Electric field in nanosecond pulse discharges in ambient air is measured by picosecond four-wave mixing, with absolute calibration by a known electrostatic field. The measurements are done in two geometries, (a) the discharge between two parallel cylinder electrodes placed inside quartz tubes, and (b) the discharge between a razor edge electrode and distilled water surface. In the first case, breakdown field exceeds DC breakdown threshold by approximately a factor of four, 140 ± 10 kV cm-1. In the second case, electric field is measured for both positive and negative pulse polarities, with pulse durations of ˜10 ns and ˜100 ns, respectively. In the short duration, positive polarity pulse, breakdown occurs at 85 kV cm-1, after which the electric field decreases over several ns due to charge separation in the plasma, with no field reversal detected when the applied voltage is reduced. In a long duration, negative polarity pulse, breakdown occurs at a lower electric field, 30 kV cm-1, after which the field decays over several tens of ns and reverses direction when the applied voltage is reduced at the end of the pulse. For both pulse polarities, electric field after the pulse decays on a microsecond time scale, due to residual surface charge neutralization by transport of opposite polarity charges from the plasma. Measurements 1 mm away from the discharge center plane, ˜100 μm from the water surface, show that during the voltage rise, horizontal field component (Ex ) lags in time behind the vertical component (Ey ). After breakdown, Ey is reduced to near zero and reverses direction. Further away from the water surface (≈0.9 mm), Ex is much higher compared to Ey during the entire voltage pulse. The results provide insight into air plasma kinetics and charge transport processes near plasma-liquid interface, over a wide range of time scales.

  11. Visible continuum measurements on the Alcator C Tokamak: Changes in particle transport during pellet fuelled discharges

    International Nuclear Information System (INIS)

    Foord, M.E.


    A spatially resolving visible light detector system is used to measure continuum radiation near 5360A on the Alcator C Tokamak. For the typically hot plasmas studied, the continuum emission is found to be dominated by bremsstrahlung radiation near this wavelength region. Accurate determinations of Z/sub eff/ are obtained from continuum measurements using independently determined temperature and density measurements. Density profiles during high density, clean pellet fueled discharges, are also determined and are used to study the changes in particle transport after injection. For discharges with sufficiently large pellet density increases, density profiles are found to become more peaked following the injection. In these cases, the profiles are found to remain peaked for the remainder of the discharge, or until a ''giant'' sawtooth or minor disruption abruptly returns the profiles to a flatter pre-pellet condition. Analysis of density profiles after pellet injection yields information about the radial diffusion and convection velocity of the plasma particles. The peakedness in the density profiles, observed after pellet injection, is attributable mostly to increases in inward convection. It is concluded that neoclassical fluxes are too small to account for these changes. 70 refs., 55 figs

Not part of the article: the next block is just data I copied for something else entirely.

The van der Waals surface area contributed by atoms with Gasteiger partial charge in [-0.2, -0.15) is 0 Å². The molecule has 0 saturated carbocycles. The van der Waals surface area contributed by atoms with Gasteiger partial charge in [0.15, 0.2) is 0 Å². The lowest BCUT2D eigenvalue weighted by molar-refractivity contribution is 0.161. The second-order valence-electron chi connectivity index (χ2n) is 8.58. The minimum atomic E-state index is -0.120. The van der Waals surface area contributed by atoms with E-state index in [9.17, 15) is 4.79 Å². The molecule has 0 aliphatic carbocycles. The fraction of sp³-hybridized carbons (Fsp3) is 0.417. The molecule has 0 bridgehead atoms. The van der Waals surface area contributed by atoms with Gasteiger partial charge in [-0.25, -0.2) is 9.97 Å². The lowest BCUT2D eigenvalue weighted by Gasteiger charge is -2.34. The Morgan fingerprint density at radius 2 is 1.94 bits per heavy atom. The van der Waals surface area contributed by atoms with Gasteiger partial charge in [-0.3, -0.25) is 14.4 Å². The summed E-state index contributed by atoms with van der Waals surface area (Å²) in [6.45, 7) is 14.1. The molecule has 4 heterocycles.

12. Evaluation of the depth-integration method of measuring water discharge in large rivers (United States)

    Moody, J.A.; Troutman, B.M.


    The depth-integration method oor measuring water discharge makes a continuos measurement of the water velocity from the water surface to the bottom at 20 to 40 locations or verticals across a river. It is especially practical for large rivers where river traffic makes it impractical to use boats attached to taglines strung across the river or to use current meters suspended from bridges. This method has the additional advantage over the standard two- and eight-tenths method in that a discharge-weighted suspended-sediment sample can be collected at the same time. When this method is used in large rivers such as the Missouri, Mississippi and Ohio, a microwave navigation system is used to determine the ship's position at each vertical sampling location across the river, and to make accurate velocity corrections to compensate for shift drift. An essential feature is a hydraulic winch that can lower and raise the current meter at a constant transit velocity so that the velocities at all depths are measured for equal lengths of time. Field calibration measurements show that: (1) the mean velocity measured on the upcast (bottom to surface) is within 1% of the standard mean velocity determined by 9-11 point measurements; (2) if the transit velocity is less than 25% of the mean velocity, then average error in the mean velocity is 4% or less. The major source of bias error is a result of mounting the current meter above a sounding weight and sometimes above a suspended-sediment sampling bottle, which prevents measurement of the velocity all the way to the bottom. The measured mean velocity is slightly larger than the true mean velocity. This bias error in the discharge is largest in shallow water (approximately 8% for the Missouri River at Hermann, MO, where the mean depth was 4.3 m) and smallest in deeper water (approximately 3% for the Mississippi River at Vickbsurg, MS, where the mean depth was 14.5 m). The major source of random error in the discharge is the natural

  13. Global positioning system measurements of ground deformation caused by magma intrusion and lava discharge: the 1990 1995 eruption at Unzendake volcano, Kyushu, Japan (United States)

    Nishi, K.; Ono, H.; Mori, H.